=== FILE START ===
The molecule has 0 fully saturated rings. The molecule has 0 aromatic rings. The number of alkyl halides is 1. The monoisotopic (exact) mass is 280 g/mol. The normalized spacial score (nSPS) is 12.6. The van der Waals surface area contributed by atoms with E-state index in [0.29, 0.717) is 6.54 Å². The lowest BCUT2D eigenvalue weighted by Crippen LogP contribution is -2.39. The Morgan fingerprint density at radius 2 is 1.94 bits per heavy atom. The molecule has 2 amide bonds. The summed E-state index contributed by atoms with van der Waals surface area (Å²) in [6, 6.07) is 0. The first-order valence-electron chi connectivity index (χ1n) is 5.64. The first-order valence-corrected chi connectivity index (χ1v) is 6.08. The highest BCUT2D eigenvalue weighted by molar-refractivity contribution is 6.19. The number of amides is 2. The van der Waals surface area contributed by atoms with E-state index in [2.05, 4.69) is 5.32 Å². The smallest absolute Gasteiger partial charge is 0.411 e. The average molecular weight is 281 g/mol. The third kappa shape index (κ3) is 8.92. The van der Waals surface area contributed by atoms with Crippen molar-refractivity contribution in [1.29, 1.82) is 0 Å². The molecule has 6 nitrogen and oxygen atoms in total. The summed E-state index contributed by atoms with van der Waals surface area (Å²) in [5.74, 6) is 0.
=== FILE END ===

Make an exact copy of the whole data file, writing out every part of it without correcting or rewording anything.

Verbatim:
The molecule has 0 fully saturated rings. The molecule has 0 aromatic rings. The number of alkyl halides is 1. The monoisotopic (exact) mass is 280 g/mol. The normalized spacial score (nSPS) is 12.6. The van der Waals surface area contributed by atoms with E-state index in [0.29, 0.717) is 6.54 Å². The lowest BCUT2D eigenvalue weighted by Crippen LogP contribution is -2.39. The Morgan fingerprint density at radius 2 is 1.94 bits per heavy atom. The molecule has 2 amide bonds. The summed E-state index contributed by atoms with van der Waals surface area (Å²) in [6, 6.07) is 0. The first-order valence-electron chi connectivity index (χ1n) is 5.64. The first-order valence-corrected chi connectivity index (χ1v) is 6.08. The highest BCUT2D eigenvalue weighted by molar-refractivity contribution is 6.19. The number of amides is 2. The van der Waals surface area contributed by atoms with E-state index in [2.05, 4.69) is 5.32 Å². The smallest absolute Gasteiger partial charge is 0.411 e. The average molecular weight is 281 g/mol. The third kappa shape index (κ3) is 8.92. The van der Waals surface area contributed by atoms with Crippen molar-refractivity contribution in [1.29, 1.82) is 0 Å². The molecule has 6 nitrogen and oxygen atoms in total. The summed E-state index contributed by atoms with van der Waals surface area (Å²) in [5.74, 6) is 0.